I’m not a big believer in fate or destiny. Sometimes shit just happens.
Part of me believes that some things happen for a reason, that we screw up relationships, back into our neighbor’s car, park in a red zone, do all kinds of things accidentally because those accidents are necessary to set us on a different path, to change the course of our lives in some small, significant way. Sometimes, we subconsciously help ourselves into that accidental situation because we know our lives need to change.
Some days, that’s what I believe. Most days, I don’t. Most days I believe that accidents are just accidents, freak, unavoidable occurrences whose only significance is the change they wreak for no reason other than that someone ran a red light or jogged into our blind spot, or some little piece of machinery failed and wasn’t detected before the plane took off.
When it comes to fiction writing, however, I am a firm believer that there’s no such thing as accidents.
It’s not that I think fiction should contain no accidents, that car crashes or plane crashes or keys left in the ignition by mistake should never take place. Indeed, accidents have to happen in fiction, just as they happen in life; however, as fiction writers, we have control over what those accidents mean to our characters, how those accidents will change and shape their lives. In fiction, accidents can’t just be random events that happen and fade away. They have to have consequences, consequences that can be dire, physically and psychologically, or can be quietly transformative, near misses that make our characters rethink something important about their lives.
Fictive accidents don’t have to be classic accidents, of the ran-a-red-light-beyond-characters’ control variety. They can also result from subconscious desires, or submerged anger or regret.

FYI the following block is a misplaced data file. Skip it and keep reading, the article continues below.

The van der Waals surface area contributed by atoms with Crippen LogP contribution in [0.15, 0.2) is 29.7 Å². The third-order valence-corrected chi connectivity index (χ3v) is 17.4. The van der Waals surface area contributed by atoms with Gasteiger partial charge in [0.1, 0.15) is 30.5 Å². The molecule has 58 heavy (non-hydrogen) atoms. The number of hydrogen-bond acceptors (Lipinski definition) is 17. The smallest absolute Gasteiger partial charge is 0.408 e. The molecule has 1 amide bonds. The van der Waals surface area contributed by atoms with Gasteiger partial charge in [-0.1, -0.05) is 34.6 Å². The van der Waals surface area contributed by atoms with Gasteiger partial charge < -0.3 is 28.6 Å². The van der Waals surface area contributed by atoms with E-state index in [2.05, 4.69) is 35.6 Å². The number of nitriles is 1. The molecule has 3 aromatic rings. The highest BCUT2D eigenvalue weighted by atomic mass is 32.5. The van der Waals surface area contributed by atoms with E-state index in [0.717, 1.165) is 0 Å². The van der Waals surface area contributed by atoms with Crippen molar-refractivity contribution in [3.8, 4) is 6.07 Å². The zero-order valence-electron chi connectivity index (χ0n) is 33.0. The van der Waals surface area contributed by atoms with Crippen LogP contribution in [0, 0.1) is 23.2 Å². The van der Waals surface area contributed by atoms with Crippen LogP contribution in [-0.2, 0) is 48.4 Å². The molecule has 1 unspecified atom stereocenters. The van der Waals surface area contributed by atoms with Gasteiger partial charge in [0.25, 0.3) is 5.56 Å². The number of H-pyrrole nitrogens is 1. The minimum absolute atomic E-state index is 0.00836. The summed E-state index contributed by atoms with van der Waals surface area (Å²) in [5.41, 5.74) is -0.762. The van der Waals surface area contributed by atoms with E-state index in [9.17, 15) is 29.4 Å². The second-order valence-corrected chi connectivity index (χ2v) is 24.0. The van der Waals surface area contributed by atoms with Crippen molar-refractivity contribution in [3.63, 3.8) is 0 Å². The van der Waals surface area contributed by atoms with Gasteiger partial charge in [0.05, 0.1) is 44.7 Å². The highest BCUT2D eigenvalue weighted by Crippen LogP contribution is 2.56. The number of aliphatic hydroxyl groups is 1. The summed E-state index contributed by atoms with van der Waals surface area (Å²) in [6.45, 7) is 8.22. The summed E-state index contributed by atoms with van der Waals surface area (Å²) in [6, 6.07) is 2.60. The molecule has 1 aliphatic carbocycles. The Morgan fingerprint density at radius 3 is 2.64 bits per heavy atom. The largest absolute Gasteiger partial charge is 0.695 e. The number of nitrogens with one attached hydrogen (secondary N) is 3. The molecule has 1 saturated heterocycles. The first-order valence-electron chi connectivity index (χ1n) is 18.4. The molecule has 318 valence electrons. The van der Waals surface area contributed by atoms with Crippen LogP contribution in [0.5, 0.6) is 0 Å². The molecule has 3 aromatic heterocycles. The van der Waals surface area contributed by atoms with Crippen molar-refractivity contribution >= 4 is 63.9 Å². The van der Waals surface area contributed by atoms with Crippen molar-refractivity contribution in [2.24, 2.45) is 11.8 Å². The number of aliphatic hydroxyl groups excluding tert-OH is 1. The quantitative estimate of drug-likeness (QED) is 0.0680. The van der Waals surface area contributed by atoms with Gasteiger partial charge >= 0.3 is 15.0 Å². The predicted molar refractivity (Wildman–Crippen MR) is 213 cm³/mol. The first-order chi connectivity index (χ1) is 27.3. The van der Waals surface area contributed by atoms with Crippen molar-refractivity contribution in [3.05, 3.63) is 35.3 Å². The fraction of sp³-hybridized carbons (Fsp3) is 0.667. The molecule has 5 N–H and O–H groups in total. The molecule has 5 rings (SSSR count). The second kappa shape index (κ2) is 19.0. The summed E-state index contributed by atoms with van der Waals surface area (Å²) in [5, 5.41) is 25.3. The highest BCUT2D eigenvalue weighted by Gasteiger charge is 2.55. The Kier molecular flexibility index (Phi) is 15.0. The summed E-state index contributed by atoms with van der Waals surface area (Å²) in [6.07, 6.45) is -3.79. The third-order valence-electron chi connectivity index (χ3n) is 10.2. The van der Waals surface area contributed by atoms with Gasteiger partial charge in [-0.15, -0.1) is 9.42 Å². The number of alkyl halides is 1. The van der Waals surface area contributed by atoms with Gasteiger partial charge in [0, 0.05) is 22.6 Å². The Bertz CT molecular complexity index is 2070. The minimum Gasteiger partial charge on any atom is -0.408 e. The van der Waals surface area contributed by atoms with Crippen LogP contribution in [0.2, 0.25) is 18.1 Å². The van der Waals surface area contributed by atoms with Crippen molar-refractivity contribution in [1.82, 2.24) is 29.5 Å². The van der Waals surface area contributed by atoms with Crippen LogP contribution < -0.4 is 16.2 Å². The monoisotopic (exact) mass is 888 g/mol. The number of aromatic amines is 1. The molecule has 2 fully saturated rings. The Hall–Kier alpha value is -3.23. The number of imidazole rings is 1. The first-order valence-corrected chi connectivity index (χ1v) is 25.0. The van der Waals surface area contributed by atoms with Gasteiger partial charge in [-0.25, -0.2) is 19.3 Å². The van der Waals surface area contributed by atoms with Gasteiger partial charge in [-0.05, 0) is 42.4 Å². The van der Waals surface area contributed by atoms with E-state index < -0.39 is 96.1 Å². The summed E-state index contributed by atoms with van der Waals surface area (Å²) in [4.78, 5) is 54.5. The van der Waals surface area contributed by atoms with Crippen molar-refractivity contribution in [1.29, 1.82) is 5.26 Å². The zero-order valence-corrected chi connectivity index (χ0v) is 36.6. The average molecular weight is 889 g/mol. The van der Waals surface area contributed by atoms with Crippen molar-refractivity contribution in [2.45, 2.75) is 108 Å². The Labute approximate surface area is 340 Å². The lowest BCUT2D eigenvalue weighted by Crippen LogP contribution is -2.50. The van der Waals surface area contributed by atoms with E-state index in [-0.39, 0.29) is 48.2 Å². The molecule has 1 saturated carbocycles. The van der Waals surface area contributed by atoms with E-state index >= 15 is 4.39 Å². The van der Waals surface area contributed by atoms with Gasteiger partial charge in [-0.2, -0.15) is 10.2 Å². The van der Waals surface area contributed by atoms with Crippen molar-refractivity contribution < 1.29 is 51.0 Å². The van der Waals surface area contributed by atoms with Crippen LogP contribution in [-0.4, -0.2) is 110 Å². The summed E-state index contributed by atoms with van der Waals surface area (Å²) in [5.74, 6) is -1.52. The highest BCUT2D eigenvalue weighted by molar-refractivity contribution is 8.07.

Take for instance, this picture of little girls who’ve had a biking accident.
This could be just one of those things that happens, three little girls playing and not paying enough attention and accidentally crashing into each other. No harm, no foul. After the bruises and scrapes fade, they’ll forget about the incident entirely. No real consequences here.
But what if?
A little girl rides her bicycle on a quiet road lined by cookie-cutter houses. She’s new to the neighborhood, hasn’t made any friends. She hates riding alone. Where she used to live, all the houses looked different and she and her friends would circle their block for hours, chasing each other up each other’s driveways, playing bicycle tag.
But here, she has to ride alone. She’s not supposed to talk to anybody. Not for a while anyway. She’s got to keep their secret. She pumps her legs harder, grips her handlebars tightly. She hates their secret. Hates it. It’s really her mom’s not hers. How could her mom bring her here, leave Daddy in the middle of the night, no note, nothing, and bring her to this place where no one knows her. This place where her mom insists on calling her Angie instead of Carly, in case Daddy tries to find them. They’re not supposed to talk about Illinois, where they used to live. They’re supposed to pretend they moved to Los Angeles from Highland so that her mother could get a better job after her father died. Even though he’s not dead. He’s just mad. Again. He’s always mad, sometimes scary mad, but this time he got so scary mad that Mommy said they couldn’t stay anymore.
As she pedals, faster, faster, the landscape flying by so that she can pretend she’s home in Chicago where it’s green and lush and sweaty hot in summer, not brown and dry like here, so dry that she gets bloody noses at night, she’s thinking about her new name–Angie, she’s Angie now, Angie, Angie, Angie–about her new clothes, which are dull and dark and boring, and how she misses her dad even if she doesn’t miss the yelling and the hitting. Though the hitting wasn’t bad. Daddy never used his fist. He taught her the difference once: hit with an open hand and it’s just a smack, a warning. Hit with a balled fist, well, that’s serious. That’s wrong. She lifts one hand and smacks the air, then curls her hand into a fist and punches, hard, harder, which makes her bicycle swerve almost up onto the curb. Quickly she grabs her bike’s handle again and steers herself back into a clean, straight line alongside the curb and keeps pedaling along the quiet street.